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Re: [whatwg] Proposal for Links to Unrelated Browsing Contexts

From: Maciej Stachowiak <mjs@apple.com>
Date: Mon, 27 Aug 2012 23:28:45 -0700
Message-id: <80DE7F5F-69E7-44EA-B4D4-9FCDF885DE5E@apple.com>
To: Charlie Reis <creis@chromium.org>
Cc: whatwg@lists.whatwg.org, Ian Hickson <ian@hixie.ch>

I overlooked that it's also in the spec itself, not just the registry:
http://www.whatwg.org/specs/web-apps/current-work/multipage/links.html#link-type-noreferrer

Regards,
Maciej

On Aug 27, 2012, at 11:23 PM, Maciej Stachowiak <mjs@apple.com> wrote:

> 
> Someone earlier in the thread mentioned that this feature sounds an awful lot like rel=noreferrer, which has been in WebKit for several years:
> http://www.webkit.org/blog/907/webkit-nightlies-support-html5-noreferrer-link-relation/
> 
> It is also mentioned in the official link relation registry:
> http://microformats.org/wiki/existing-rel-values#HTML5_link_type_extensions
> 
> Do you have a use case for your new proposal that is not handled by <a href="..." rel=noreferrer target=_blank>? Does it have a materially different effect? (I can't tell.)
> 
> Regards,
> Maciej
> 
> 
> On Aug 27, 2012, at 5:29 PM, Charlie Reis <creis@chromium.org> wrote:
> 
>> On Mon, Aug 27, 2012 at 4:46 PM, Ian Hickson <ian@hixie.ch> wrote:
>>> 
>>> On Wed, 6 Jun 2012, Charlie Reis wrote:
>>>> 
>>>> I've posted a new proposal to the WhatWG wiki to give web sites a way
>>>> to open a link in an unrelated browsing context.  These links would open
>>>> in a new window with no script connections back to the original site,
>>>> which is useful for web apps like Gmail that open user-contributed
>>>> links.  Also, this could allow multi-process browsers like Google Chrome
>>>> to open the new page in a separate process.
>>>> 
>>>> Any feedback on the proposal is appreciated!
>>>> http://wiki.whatwg.org/wiki/Links_to_Unrelated_Browsing_Contexts
>>> 
>>> It's not entirely clear to me what the desired behaviour is here. Which of
>>> the following are considered features that we need to provide? Which are
>>> secondary goals, which are non-goals, which are anti-goals?
>> 
>> 
>> I think our discussion found this feature would be most useful if the new
>> page was unable to find its opener, so I'd group things as follows.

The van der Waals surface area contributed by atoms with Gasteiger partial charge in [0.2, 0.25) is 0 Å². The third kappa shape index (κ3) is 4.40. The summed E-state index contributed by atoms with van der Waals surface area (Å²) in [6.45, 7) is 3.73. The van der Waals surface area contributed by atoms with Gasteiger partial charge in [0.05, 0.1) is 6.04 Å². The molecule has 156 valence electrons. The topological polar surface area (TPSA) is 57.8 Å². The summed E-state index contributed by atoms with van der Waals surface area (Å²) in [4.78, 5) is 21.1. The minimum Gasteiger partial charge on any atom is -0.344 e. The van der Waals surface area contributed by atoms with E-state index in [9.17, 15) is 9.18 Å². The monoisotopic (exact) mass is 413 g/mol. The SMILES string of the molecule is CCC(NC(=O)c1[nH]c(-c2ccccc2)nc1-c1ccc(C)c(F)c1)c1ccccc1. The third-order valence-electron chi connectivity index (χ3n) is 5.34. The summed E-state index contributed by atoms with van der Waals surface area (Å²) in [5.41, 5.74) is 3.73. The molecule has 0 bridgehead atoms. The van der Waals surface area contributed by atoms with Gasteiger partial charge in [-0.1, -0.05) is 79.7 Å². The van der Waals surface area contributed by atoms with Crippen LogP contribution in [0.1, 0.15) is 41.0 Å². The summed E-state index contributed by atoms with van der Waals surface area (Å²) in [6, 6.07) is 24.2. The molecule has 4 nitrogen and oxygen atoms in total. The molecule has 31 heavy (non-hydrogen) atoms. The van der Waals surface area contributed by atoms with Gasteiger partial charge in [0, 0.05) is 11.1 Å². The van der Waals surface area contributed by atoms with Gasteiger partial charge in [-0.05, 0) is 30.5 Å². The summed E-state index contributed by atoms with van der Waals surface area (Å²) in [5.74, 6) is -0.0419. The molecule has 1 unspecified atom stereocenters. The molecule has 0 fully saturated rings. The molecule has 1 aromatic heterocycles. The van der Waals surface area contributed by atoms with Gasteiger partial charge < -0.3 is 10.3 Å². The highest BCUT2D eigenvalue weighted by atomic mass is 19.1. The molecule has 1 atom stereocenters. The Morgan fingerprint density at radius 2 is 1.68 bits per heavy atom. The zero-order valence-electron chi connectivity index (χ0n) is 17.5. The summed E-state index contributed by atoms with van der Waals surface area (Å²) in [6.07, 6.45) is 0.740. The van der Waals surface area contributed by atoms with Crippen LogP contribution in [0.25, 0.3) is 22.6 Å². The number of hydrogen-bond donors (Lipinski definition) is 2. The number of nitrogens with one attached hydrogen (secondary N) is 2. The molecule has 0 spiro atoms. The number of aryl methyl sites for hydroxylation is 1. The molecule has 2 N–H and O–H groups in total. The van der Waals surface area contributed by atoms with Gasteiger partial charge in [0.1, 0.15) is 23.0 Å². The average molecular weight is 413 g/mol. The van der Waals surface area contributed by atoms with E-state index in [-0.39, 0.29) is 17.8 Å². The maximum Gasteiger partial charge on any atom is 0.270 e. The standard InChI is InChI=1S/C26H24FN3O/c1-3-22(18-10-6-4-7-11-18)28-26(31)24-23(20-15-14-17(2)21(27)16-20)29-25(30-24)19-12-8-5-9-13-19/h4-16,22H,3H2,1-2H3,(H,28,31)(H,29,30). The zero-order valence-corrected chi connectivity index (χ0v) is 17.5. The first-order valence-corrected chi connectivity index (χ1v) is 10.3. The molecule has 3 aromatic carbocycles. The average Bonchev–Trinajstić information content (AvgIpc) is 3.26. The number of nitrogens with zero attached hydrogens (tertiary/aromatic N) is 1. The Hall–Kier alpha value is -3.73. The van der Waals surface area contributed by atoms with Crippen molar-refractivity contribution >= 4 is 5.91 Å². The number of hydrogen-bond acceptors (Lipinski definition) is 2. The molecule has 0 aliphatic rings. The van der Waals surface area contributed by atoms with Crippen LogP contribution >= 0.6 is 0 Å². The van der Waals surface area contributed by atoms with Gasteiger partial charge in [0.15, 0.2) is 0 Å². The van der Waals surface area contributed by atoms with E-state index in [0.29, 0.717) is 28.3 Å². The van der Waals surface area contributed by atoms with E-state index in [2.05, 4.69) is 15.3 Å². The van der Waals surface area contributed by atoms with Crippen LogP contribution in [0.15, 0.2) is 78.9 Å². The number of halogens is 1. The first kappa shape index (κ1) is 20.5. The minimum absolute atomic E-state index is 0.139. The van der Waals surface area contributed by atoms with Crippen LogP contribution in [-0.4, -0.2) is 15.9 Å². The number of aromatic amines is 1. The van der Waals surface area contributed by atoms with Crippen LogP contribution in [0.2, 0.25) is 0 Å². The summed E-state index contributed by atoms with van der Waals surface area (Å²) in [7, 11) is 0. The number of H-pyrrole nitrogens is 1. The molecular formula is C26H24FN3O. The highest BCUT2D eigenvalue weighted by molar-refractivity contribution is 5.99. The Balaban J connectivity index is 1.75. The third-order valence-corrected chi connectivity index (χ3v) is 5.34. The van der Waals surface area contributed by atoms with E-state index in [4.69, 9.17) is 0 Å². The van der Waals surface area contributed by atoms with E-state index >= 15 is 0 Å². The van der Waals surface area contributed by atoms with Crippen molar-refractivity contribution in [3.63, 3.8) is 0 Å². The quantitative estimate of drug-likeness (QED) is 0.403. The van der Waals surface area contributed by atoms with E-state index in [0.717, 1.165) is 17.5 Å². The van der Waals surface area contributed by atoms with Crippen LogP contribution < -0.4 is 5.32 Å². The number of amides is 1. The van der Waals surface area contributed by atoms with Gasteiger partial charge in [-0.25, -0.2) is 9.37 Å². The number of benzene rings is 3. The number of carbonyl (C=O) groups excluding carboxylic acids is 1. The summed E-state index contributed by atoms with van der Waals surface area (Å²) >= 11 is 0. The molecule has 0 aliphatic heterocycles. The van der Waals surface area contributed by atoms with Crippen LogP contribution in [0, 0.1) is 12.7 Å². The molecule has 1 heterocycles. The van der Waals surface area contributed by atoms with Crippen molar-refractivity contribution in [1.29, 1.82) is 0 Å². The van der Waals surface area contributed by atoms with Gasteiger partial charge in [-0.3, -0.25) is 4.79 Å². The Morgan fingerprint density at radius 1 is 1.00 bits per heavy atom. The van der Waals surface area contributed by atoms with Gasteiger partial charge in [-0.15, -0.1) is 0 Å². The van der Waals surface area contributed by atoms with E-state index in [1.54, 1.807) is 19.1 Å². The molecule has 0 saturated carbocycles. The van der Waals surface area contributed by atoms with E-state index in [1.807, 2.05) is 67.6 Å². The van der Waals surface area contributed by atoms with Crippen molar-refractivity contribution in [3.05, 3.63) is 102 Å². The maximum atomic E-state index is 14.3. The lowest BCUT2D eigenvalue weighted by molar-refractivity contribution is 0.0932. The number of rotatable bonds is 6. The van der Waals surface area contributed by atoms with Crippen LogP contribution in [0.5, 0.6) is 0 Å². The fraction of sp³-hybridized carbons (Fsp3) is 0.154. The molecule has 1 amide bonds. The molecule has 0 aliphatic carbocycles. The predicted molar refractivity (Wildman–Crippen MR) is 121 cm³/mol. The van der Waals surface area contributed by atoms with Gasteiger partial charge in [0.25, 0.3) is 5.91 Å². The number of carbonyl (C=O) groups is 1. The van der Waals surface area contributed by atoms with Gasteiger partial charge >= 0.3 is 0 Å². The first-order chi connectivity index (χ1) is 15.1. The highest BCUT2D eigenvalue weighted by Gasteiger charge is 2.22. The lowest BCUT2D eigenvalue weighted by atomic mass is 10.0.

>> 
>> Primary goals:
>> + have the new page use a different event loop if possible (new process)
>> + have the window of the new page not be able to reach the opener via
>>  a named window.open() or target=""
>> 
>> As a result, I think these are also necessary features:
>> + have the new page be in a different unit of related browsing contexts
>> + have the new page be in a new browsing context
>> + have "window.opener" not be set
>> + have the window.name of the new page be set to ""
>> 
>> Secondary goals:
>> + have the sessionStorage not be cloned for the new page's browsing
>>  context
>> 
>> Non-goals:
>> + have the new page be in the same browsing context
>> 
>> Anti-goals:
>> + have the referer header be cleared on the load of the new page
>> 
>> 
>>> Does this need to be done from window.open()?
>> 
>> Yes.  For example, Gmail uses window.open() for the links in emails, but
>> would like the links to open in an unrelated context.
>> 
>>> From <a href>?
>> 
>> Yes.  For example, links to switch between apps within a domain would be
>> useful to have open in an unrelated context (e.g., the black bar at the top
>> of Google pages).
>> 
>>> From <form action>?
>> 
>> I don't know of any immediate use cases for this, but it might be nice for
>> consistency.
>> 
>>> Is this a symmetric feature?
>> 
>> Sorry, I'm not sure what you mean by symmetric here.  The page opened in
>> the unrelated context may also be able to open pages in another unrelated
>> context.
>> 
>>> At a more fundamental level: what are the use cases here? Is it just
>>> e-mail clients that want to open links?
>> 
>> Links in email clients is one use case.  For user agents that can open such
>> links in a different event loop, another use case is to allow multiple
>> independent apps under the same domain to run in parallel, even when
>> opening one app from another.  (For example, Chrome could open links to
>> different Google apps like Search, Maps, Mail, etc, in different processes.)
>> 
>> Even in user agents where all pages share the same event loop, this can be
>> useful to help enforce modularity in large applications (e.g., stopping a
>> developer in one part of a large site from introducing a scripting
>> dependency on another part of the site).  That's admittedly a secondary
>> benefit, and not the primary goal.
>> 
>>> What are the attack scenarios? Is
>>> it just links in e-mails getting at the e-mail app somehow?
>> 
>> The attack scenarios are about protecting any web app from unwanted script
>> calls or navigation attempts from untrusted pages in windows that it opens.
>> You could imagine anything from a mail client to a news reader to a social
>> network using it for links to external content.
>> 
>> Beyond defending against those attacks, the feature is also about allowing
>> unrelated pages to run on parallel event loops, so they aren't blocked on
>> each other.
>> 
>> 
>>> Without more details like the above it's hard to evaluate the proposals.
>>> 
>>> --
>>> Ian Hickson               U+1047E                )\._.,--....,'``.    fL
>>> http://ln.hixie.ch/       U+263A                /,   _.. \   _\  ;`._ ,.
>>> Things that are impossible just take longer.   `._.-(,_..'--(,_..'`-.;.'
>> 
>> I hope that clarifies things!  It wasn't initially clear whether preventing
>> any access from the new page to the opener window (e.g., by finding the
>> named window) was necessary, but it does seem like the feature would be
>> most useful if that were the case.
>> 
>> Charlie
> 
Received on Tuesday, 28 August 2012 06:29:56 UTC

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